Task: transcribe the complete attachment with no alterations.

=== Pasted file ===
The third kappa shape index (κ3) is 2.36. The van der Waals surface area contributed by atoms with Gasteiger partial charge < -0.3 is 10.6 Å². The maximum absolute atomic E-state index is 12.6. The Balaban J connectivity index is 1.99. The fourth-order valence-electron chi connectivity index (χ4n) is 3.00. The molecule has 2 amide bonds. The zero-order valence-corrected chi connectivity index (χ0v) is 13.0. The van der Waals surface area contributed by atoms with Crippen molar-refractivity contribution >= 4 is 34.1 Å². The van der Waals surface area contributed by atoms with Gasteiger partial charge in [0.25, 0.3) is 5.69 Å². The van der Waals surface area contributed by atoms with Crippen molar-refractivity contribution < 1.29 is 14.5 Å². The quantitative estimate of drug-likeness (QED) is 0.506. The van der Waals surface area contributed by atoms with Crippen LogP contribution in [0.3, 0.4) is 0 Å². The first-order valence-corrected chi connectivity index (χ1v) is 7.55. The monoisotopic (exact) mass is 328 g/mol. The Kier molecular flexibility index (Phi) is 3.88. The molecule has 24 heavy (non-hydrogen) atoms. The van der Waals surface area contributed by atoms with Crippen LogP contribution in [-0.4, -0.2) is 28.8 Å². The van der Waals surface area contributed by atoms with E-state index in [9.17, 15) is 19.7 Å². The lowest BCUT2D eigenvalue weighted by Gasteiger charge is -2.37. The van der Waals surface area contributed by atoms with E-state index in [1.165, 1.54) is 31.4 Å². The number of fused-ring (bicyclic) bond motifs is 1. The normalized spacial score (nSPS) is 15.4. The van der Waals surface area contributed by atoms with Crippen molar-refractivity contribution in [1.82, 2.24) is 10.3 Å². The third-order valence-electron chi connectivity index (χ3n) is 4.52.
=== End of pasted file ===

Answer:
The third kappa shape index (κ3) is 2.36. The van der Waals surface area contributed by atoms with Gasteiger partial charge < -0.3 is 10.6 Å². The maximum absolute atomic E-state index is 12.6. The Balaban J connectivity index is 1.99. The fourth-order valence-electron chi connectivity index (χ4n) is 3.00. The molecule has 2 amide bonds. The zero-order valence-corrected chi connectivity index (χ0v) is 13.0. The van der Waals surface area contributed by atoms with Crippen molar-refractivity contribution >= 4 is 34.1 Å². The van der Waals surface area contributed by atoms with Gasteiger partial charge in [0.25, 0.3) is 5.69 Å². The van der Waals surface area contributed by atoms with Crippen molar-refractivity contribution < 1.29 is 14.5 Å². The quantitative estimate of drug-likeness (QED) is 0.506. The van der Waals surface area contributed by atoms with Crippen LogP contribution in [0.3, 0.4) is 0 Å². The first-order valence-corrected chi connectivity index (χ1v) is 7.55. The monoisotopic (exact) mass is 328 g/mol. The Kier molecular flexibility index (Phi) is 3.88. The molecule has 24 heavy (non-hydrogen) atoms. The van der Waals surface area contributed by atoms with Crippen LogP contribution in [-0.4, -0.2) is 28.8 Å². The van der Waals surface area contributed by atoms with E-state index in [9.17, 15) is 19.7 Å². The lowest BCUT2D eigenvalue weighted by Gasteiger charge is -2.37. The van der Waals surface area contributed by atoms with E-state index in [1.165, 1.54) is 31.4 Å². The number of fused-ring (bicyclic) bond motifs is 1. The normalized spacial score (nSPS) is 15.4. The van der Waals surface area contributed by atoms with Crippen molar-refractivity contribution in [1.82, 2.24) is 10.3 Å². The third-order valence-electron chi connectivity index (χ3n) is 4.52.